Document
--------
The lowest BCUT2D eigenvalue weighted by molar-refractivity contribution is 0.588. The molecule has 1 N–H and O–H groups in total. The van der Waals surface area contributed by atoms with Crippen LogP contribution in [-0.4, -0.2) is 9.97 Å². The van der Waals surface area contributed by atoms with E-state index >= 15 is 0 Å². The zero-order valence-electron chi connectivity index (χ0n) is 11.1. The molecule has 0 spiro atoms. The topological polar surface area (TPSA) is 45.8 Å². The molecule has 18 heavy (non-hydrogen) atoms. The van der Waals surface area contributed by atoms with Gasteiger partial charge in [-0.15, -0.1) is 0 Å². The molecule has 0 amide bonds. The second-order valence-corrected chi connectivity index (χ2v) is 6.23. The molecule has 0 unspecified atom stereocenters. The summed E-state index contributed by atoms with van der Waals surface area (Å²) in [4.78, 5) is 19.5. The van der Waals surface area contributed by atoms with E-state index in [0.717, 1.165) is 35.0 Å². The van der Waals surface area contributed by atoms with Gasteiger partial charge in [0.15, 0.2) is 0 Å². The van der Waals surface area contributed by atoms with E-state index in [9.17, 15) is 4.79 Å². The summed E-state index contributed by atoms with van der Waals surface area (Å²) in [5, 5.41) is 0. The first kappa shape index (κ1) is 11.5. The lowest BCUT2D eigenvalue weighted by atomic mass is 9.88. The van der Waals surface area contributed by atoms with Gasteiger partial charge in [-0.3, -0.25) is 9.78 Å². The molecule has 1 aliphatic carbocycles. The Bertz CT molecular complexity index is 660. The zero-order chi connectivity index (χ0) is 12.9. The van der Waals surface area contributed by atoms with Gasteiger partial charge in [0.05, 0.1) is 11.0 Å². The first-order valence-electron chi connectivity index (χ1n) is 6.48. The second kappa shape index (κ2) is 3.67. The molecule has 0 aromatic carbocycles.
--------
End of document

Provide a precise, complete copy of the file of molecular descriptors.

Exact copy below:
The lowest BCUT2D eigenvalue weighted by molar-refractivity contribution is 0.588. The molecule has 1 N–H and O–H groups in total. The van der Waals surface area contributed by atoms with Crippen LogP contribution in [-0.4, -0.2) is 9.97 Å². The van der Waals surface area contributed by atoms with E-state index >= 15 is 0 Å². The zero-order valence-electron chi connectivity index (χ0n) is 11.1. The molecule has 0 spiro atoms. The topological polar surface area (TPSA) is 45.8 Å². The molecule has 18 heavy (non-hydrogen) atoms. The van der Waals surface area contributed by atoms with Gasteiger partial charge in [-0.15, -0.1) is 0 Å². The molecule has 0 amide bonds. The second-order valence-corrected chi connectivity index (χ2v) is 6.23. The molecule has 0 unspecified atom stereocenters. The summed E-state index contributed by atoms with van der Waals surface area (Å²) in [4.78, 5) is 19.5. The van der Waals surface area contributed by atoms with E-state index in [0.717, 1.165) is 35.0 Å². The van der Waals surface area contributed by atoms with Gasteiger partial charge in [0.15, 0.2) is 0 Å². The van der Waals surface area contributed by atoms with E-state index in [9.17, 15) is 4.79 Å². The summed E-state index contributed by atoms with van der Waals surface area (Å²) in [5, 5.41) is 0. The first kappa shape index (κ1) is 11.5. The lowest BCUT2D eigenvalue weighted by atomic mass is 9.88. The van der Waals surface area contributed by atoms with Gasteiger partial charge in [-0.3, -0.25) is 9.78 Å². The molecule has 1 aliphatic carbocycles. The Bertz CT molecular complexity index is 660. The zero-order chi connectivity index (χ0) is 12.9. The van der Waals surface area contributed by atoms with Gasteiger partial charge in [0.05, 0.1) is 11.0 Å². The first-order valence-electron chi connectivity index (χ1n) is 6.48. The second kappa shape index (κ2) is 3.67. The molecule has 0 aromatic carbocycles.